- It failed, and I lost all my money. I decided to make small sculptures from all my mishaps, 
He pulls a keyring out of the plastic bag which I see now is full of them. It has a rectangular structure (pictured above).
- Here's the plan of the school, you see, it was a Victorian building. These are the trees.
- Aha.
He pulls another keyring which is a ballerina lying on her back, and another one that looks a bit like a game jack. Meanwhile my phone rings, I have to join a friend who's waiting for me up the block.
- This is a dolof, do you know what a dolof is? he asks. But maybe you have to go?
- I have a minute.
I'm intrigued.
- A dolof is something on the beach that holds it in place.
- You sell these key rings?
- Yes, he says, even more awkward.
- How much', I ask, 'because I haven't got all the time in the world.'
- $20 each.
A guy in his 30s approach while I'm on the phone.
- I said I would take 2 for $30, he butts in.
- No, says the little guy, that won't work.
- OK, I say, I'll take the school one. 
Because I think they look cool, and $20 is cheap to avoid having to say no to the small, awkward guy and hurt his feelings. 
I pull a bill out, we proceed with the exchange.
He says:
- My name is Ryan Gander.
- Nice meeting you. I'm Arabella. Bye.
2 days later, I find out in the Performa printed catalog that it is an act. Of course, you my reader had guessed, but that's easy from your armchair: I was deliciously fooled. Ryan Gander was performing. In fact, I saw him two days later at the Performa hub playing it out on a young man who was trying to buy 3 for $50. He looked so genuinely sad while performing. I thought, maybe he's sad he's so good at peddling off his goods. Maybe he's a bit sad because the act works only if the buyer does not know who he is, with the implication he's not as famous as he thought he was. Maybe he's a really good actor at playing the failed artist.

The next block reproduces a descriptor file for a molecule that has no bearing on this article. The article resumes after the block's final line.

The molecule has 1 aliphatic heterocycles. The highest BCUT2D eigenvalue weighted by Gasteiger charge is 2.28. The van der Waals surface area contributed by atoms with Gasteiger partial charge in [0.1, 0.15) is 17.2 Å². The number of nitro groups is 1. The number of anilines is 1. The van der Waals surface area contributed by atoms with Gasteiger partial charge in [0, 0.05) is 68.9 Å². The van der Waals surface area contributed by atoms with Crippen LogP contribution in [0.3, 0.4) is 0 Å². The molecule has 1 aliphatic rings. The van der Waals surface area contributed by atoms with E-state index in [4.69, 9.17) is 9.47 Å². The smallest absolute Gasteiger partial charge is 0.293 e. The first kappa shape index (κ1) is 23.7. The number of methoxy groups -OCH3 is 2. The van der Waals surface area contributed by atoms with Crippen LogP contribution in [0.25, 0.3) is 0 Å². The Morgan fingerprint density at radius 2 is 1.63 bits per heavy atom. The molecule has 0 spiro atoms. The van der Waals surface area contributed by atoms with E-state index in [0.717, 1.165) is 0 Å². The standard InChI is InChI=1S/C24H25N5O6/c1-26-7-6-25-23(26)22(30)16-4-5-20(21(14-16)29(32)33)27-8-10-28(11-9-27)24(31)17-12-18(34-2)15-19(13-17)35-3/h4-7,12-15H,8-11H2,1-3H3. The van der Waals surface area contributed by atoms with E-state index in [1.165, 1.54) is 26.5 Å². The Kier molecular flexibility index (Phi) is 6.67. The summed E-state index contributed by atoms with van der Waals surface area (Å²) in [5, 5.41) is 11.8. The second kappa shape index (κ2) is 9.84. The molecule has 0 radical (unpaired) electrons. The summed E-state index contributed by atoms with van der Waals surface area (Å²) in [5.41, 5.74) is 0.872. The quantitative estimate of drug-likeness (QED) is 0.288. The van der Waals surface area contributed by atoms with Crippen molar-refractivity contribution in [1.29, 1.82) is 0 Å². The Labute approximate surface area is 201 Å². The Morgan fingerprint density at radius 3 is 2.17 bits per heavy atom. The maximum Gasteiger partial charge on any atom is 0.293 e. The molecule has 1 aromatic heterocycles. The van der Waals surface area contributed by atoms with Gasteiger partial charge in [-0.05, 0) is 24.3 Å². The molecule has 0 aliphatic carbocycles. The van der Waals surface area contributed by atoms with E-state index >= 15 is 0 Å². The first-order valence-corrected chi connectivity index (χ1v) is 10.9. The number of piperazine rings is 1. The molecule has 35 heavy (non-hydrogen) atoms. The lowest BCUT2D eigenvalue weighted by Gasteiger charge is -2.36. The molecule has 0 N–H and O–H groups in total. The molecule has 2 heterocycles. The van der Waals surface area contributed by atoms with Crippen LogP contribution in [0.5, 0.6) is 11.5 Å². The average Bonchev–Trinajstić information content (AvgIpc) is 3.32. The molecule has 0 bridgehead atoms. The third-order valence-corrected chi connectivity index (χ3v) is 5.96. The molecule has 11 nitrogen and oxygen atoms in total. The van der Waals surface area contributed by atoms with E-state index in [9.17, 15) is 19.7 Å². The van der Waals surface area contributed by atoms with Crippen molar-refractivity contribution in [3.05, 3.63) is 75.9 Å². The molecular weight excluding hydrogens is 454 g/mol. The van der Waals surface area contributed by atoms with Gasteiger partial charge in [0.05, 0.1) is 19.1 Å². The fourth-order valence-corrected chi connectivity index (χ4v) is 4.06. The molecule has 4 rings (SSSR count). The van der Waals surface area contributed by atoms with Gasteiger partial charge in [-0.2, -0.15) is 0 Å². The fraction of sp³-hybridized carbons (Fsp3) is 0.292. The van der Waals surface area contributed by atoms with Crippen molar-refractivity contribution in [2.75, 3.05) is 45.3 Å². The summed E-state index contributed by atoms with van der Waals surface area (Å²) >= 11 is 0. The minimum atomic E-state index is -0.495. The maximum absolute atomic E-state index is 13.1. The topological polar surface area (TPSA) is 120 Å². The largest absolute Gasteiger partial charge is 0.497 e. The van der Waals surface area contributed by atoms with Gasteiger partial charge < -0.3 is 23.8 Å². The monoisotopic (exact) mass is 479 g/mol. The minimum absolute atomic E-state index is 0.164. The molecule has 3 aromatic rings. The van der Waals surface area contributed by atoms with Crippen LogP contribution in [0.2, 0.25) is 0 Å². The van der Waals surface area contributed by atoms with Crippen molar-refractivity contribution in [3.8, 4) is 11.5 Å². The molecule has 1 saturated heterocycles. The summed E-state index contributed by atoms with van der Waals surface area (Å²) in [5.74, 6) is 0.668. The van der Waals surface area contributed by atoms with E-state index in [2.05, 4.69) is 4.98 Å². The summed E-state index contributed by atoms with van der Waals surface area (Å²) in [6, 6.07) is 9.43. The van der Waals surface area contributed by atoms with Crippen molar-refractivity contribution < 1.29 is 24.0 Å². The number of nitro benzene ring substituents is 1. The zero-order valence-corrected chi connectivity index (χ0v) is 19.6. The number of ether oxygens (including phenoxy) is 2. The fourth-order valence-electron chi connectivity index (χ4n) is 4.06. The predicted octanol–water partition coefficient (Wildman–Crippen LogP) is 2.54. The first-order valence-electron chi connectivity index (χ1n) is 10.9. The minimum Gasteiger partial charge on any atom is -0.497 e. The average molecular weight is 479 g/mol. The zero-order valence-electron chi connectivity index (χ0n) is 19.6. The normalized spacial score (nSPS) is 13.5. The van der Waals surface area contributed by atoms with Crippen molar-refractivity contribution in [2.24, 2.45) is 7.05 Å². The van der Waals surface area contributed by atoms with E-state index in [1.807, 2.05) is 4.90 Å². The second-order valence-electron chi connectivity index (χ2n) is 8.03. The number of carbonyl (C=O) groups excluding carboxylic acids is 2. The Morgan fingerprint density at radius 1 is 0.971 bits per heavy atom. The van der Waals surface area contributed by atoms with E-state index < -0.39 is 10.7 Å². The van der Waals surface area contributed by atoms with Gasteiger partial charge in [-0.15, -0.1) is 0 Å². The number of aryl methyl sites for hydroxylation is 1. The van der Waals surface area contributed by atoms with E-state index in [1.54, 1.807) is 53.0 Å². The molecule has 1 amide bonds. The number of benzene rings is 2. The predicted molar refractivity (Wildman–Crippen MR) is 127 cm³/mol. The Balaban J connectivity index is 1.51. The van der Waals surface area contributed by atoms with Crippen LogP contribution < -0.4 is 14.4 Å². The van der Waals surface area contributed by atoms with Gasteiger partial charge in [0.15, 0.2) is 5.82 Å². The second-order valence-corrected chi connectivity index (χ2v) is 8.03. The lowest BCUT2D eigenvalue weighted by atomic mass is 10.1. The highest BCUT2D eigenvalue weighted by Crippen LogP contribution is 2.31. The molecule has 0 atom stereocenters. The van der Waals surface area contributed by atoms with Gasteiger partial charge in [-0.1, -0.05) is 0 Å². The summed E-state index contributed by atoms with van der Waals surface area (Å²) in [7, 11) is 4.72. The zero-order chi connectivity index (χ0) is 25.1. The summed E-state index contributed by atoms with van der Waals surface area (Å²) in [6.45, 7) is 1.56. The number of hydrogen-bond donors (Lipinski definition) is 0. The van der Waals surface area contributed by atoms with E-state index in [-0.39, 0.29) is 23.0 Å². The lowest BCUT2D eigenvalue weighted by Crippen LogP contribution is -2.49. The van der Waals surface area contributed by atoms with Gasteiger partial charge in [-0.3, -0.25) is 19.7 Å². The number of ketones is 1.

Contributed by -- Arabella Hutter

Wednesday, August 5, 2015

Pécheurs par contingence

Un ami nous a prêté son appartement de vacances dans un complexe à St-George, dans l'Utah. Au coin de l'Arizona et du Nevada, ce Nevada qui, avec ses casinos et ses bars et ses "girls", doit offrir de graves tentations grave à la population mormone de St-George - aurait-ce un rapport avec l'expansion rapide de ce lieu de villégiature? Les appartements du complexe sont pratiquement tous occupés par des Mormons aisés de Salt Lake City. Cette secte, comprenant principalement des personnes d'origines nord européennes, a de grosses ressources financières, avec sa taxe de 10% sur les revenus de ses adeptes.

Nous les voyons depuis notre balcon, les rencontrons dans l'escalier, partageons avec eux le jacuzzi. Ils ressemblent et se comportent comme des Américains ordinaires, ce qui est bizarre, je m'attends des adeptes d'une secte qu'ils soient socialement inadaptés. Ils sont blonds et grand et beaux. Seulement, escortées par de nombreux enfants (une stratégie bien rôdée pour l'expansion de l'église que d'interdire la contraception), les femmes ne portent pas de bikinis, mais de prudes maillots. Les Mormons ne boivent pas d'alcool, ni de boissons caféinnées. Ils ne fument pas. Nous adonnant à presque toutes ces habitudes, nous étions des pécheurs de leur point de vue.

Je me surprends à planifier des cambriolages de leurs condos. Ce serait facile de grimper sur les balcons, peut-être quand ils sont à l'église le dimanche matin. On prendrait juste l'argent et les vélos, je rêve de sillonner à vélo les magnifiques paysages du Sud Ouest américain.

Je suis intriguée. En général, je ne donne pas dans le cambriolage, sans blague, ce n'est pas mon champ professionnel. Comment se fait-il que je songe, même en passant, à commettre un crime? Eh bien,  comme je suis une pécheresse pour eux de toute façon, pourquoi ne pas ajouter un péché de plus? Nombre de mes comportements et de mes habitudes appartiennent au Mal, d'après les Mormons. Je me retrouve dans la peau de tous ceux qui sont marginalisés dans notre société, tels que les minorités ethniques aux États-Unis ou les gitans en Europe.

Les individus appartenant à des minorités sont criminalisés avant qu'ils ne commettent un crime, parce qu'ils ne correspondent pas à la norme du citoyen respectable typique. En outre, aux États-Unis, le système juridique est biaisé contre eux, les médias les dépeignent généralement comme des criminels. A quoi bon essayer d'être un citoyen responsable, si on est de toute façon étiqueté et perçu et traité comme un malfaiteur?